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Liller Discusses Nuclear Hazards


An irresponsible nuclear blast in the atmosphere may ruin astronomy for "at least the length of our life-times" and possibly for 1000 years, William Liller, professor of Astronomy, said yesterday after a lecture at the Harvard Observatory.

American explosions in other space have already severely affected radio astronomy, Liller stated. An artificial radiation band has merged with the natural Van Allen radiation belt, and forms a level of very intense radiation, some 2000 miles high. This radiation, said Liller, continually interferes with returning impulses, and makes it very difficult for astronomers to correlate dependable data.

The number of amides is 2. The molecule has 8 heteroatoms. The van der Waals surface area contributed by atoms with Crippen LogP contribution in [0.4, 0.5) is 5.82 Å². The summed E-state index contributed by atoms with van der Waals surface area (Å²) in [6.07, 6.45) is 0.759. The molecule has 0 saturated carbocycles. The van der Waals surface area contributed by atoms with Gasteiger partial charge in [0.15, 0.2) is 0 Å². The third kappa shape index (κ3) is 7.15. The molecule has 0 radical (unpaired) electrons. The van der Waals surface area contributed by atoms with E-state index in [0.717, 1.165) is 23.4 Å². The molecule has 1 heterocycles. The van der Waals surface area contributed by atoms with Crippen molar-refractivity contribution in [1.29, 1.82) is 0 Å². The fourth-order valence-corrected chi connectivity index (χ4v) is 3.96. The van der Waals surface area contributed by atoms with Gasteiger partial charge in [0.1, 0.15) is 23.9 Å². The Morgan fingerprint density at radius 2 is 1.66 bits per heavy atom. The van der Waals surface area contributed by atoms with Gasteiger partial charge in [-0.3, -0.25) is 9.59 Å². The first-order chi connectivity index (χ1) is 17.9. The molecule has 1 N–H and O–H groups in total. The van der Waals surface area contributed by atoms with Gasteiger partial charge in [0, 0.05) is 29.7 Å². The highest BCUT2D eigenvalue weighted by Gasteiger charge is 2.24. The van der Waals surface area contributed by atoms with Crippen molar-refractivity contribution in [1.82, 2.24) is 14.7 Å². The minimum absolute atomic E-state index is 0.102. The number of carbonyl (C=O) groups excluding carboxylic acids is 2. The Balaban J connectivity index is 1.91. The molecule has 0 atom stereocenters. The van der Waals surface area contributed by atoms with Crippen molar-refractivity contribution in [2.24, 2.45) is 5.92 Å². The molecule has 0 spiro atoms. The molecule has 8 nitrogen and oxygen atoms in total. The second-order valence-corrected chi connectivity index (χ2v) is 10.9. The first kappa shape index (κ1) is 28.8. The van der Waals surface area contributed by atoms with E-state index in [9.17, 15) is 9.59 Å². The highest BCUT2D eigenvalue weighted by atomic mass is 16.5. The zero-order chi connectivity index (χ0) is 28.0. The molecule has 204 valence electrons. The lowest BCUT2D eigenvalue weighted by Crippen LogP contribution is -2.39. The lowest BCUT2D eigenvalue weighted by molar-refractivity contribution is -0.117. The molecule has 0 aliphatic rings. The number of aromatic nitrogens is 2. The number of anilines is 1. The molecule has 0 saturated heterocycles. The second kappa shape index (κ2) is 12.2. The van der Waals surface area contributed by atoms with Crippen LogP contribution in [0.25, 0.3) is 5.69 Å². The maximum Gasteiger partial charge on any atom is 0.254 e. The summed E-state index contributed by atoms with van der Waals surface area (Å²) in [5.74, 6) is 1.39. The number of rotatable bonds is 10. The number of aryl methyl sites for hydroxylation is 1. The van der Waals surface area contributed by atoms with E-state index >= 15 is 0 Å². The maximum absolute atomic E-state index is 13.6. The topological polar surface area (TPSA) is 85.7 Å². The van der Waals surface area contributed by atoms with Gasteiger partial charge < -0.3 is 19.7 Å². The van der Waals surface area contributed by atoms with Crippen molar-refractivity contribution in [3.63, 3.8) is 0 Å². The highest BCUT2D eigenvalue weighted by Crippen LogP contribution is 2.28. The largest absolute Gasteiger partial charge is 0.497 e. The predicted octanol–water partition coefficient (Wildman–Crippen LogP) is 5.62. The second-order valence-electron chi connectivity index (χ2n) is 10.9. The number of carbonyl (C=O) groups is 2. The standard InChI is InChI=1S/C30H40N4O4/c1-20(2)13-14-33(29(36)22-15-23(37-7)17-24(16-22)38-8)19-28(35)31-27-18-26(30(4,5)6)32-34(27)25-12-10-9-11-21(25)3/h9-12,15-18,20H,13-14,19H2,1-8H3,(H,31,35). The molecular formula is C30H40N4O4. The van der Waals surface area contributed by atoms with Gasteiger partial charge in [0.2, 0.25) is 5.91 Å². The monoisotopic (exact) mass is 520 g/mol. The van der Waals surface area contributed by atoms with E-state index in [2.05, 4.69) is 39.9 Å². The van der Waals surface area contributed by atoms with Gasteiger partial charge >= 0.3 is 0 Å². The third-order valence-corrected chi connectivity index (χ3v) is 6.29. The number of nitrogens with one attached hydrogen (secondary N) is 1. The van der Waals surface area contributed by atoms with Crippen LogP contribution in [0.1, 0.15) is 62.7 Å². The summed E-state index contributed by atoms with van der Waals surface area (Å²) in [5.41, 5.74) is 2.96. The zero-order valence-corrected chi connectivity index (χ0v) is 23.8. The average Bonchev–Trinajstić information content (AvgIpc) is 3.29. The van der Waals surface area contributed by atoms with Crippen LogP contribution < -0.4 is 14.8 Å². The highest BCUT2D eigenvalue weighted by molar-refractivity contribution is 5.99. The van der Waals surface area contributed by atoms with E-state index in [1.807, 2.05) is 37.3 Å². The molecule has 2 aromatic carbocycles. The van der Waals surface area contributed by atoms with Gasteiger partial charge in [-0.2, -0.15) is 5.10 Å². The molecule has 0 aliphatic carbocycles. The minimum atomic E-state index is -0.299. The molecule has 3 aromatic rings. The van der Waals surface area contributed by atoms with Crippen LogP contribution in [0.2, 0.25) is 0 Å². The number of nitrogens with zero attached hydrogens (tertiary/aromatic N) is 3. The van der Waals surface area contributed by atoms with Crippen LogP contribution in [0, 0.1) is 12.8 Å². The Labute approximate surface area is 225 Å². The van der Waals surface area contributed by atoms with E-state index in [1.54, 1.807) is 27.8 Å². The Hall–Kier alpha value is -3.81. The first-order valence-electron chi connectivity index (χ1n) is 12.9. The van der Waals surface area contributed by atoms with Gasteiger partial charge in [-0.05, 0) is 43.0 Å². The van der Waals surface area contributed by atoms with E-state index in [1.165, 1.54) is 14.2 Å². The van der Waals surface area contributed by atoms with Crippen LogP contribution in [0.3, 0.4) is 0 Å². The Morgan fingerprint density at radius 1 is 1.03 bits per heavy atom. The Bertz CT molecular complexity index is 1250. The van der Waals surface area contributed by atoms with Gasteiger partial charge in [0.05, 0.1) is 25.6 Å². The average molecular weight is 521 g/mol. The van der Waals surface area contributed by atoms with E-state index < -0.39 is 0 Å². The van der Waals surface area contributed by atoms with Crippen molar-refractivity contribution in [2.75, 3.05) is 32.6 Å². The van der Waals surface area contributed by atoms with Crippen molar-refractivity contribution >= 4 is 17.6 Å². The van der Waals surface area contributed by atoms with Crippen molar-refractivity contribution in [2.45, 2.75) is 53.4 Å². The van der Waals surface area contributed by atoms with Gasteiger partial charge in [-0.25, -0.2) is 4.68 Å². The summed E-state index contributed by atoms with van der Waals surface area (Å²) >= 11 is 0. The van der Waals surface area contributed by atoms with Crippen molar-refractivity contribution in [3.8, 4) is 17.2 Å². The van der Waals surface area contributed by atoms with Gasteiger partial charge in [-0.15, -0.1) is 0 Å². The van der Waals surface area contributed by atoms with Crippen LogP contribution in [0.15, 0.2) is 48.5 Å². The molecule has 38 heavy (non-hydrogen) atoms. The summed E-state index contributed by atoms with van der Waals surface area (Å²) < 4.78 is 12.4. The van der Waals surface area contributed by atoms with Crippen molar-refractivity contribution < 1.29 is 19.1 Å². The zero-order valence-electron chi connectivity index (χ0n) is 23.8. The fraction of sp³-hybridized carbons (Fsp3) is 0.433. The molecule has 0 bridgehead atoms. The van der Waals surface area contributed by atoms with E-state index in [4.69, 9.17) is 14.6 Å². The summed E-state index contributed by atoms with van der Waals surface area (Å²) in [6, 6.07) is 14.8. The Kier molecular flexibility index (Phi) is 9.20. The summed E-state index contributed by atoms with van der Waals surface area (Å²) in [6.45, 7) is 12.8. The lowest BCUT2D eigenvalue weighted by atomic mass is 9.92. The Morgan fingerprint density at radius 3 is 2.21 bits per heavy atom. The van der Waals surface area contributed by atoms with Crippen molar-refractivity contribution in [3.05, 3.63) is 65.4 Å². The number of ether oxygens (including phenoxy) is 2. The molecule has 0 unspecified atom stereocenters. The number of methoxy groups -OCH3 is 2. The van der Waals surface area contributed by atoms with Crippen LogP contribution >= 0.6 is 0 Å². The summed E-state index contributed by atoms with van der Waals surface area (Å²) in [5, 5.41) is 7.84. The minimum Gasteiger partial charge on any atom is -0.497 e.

Optical astronomy may soon be similarly affected, he continued. The creation of a permanent aurora borealis is imminent if the tests are continued, and such a band of continued light would render optical observation impossible.

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